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AAPI Older Adults Find Friendship, Connections at Community Centers

As the Asian population grows, culturally tailored services are expanding

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Saroj and Shantilal Topiwala are like many aging South Asian parents who have made a home in the United States. 

Both in their 70s, the couple settled with their adult son and his family in a Chicago suburb. During the day, when their son and daughter-in-law left for work and their grandchildren headed to school, the Topiwalas were on their own without much to do. They couldn’t wander down a street in their native India and chat with a neighbor or shopkeeper. 

Instead they spent most of their days sitting on the couch. “It was a boring life at home,” says Saroj, 71. “I wasn’t happy.”

That’s a familiar story to Roshita Pandey, grants manager at Universal Metro Asian Services (UMAS), a nonprofit organization that operates six adult daycare centers throughout the Chicago area.

“In India, you’re on the street and see 10 people, and you stand on the street and talk to them for half an hour, one hour and your social needs are met,” says Pandey, also grants manager for UMAS’ sister organization, Metropolitan Asian Family Services. “You can’t do that here. It's a very different setup, different protocols, different social norms here that you need to follow. So it adds to their isolation.”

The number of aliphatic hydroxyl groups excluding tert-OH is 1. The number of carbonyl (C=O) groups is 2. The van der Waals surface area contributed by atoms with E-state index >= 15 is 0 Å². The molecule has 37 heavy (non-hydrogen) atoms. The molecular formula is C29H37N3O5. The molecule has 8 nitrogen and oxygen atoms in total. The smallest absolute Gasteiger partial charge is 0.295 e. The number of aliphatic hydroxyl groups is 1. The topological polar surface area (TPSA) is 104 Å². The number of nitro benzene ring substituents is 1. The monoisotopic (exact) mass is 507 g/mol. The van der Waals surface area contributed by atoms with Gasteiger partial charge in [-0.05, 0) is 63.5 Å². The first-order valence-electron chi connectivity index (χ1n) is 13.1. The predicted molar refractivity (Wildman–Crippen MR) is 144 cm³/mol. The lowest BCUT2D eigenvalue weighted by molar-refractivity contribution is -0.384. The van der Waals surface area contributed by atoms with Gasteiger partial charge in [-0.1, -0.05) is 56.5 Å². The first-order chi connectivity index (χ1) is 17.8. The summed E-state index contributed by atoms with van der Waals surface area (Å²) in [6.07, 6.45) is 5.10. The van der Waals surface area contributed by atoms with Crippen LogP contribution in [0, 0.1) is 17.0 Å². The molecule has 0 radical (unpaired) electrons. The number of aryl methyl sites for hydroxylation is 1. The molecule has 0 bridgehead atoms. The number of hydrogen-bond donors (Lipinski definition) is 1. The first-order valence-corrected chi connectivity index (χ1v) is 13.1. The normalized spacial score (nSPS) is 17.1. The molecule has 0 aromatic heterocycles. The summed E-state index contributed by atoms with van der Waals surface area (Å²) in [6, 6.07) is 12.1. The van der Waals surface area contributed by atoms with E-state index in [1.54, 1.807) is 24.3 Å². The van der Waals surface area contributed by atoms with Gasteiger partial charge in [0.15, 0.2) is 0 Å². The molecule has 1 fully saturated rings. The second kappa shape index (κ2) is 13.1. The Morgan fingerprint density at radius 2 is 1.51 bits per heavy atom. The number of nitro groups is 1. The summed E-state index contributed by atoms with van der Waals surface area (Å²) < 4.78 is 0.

UMAS is among a wave of organizations across the country that address the needs of aging members of the increasing Asian American and Pacific Islander (AAPI) population in America. These organizations often offer services in someone’s native language — like Korean, Hindi or Japanese — as well as food or music that evoke the dishes and sounds of childhood in their native country.

The Topiwalas learned about UMAS from a relative, and for the past 11 years a van emblazoned with the orange, green and white colors of the Indian flag transport Saroj and her husband to the center multiple times a week. There they take computer and yoga classes, play memory games, practice English and sing Bollywood songs.

On a recent Wednesday Saroj was in a large room with dozens of other older adults clapping her hands as a performer sang in Hindi. A silver shrine to Krishna stands in the corner. She had just shared a lunch of bhindi masala and basmati rice while chatting in Hindi and Gujarati with her friends. “I come here,” Saroj says, “and I have a new life.”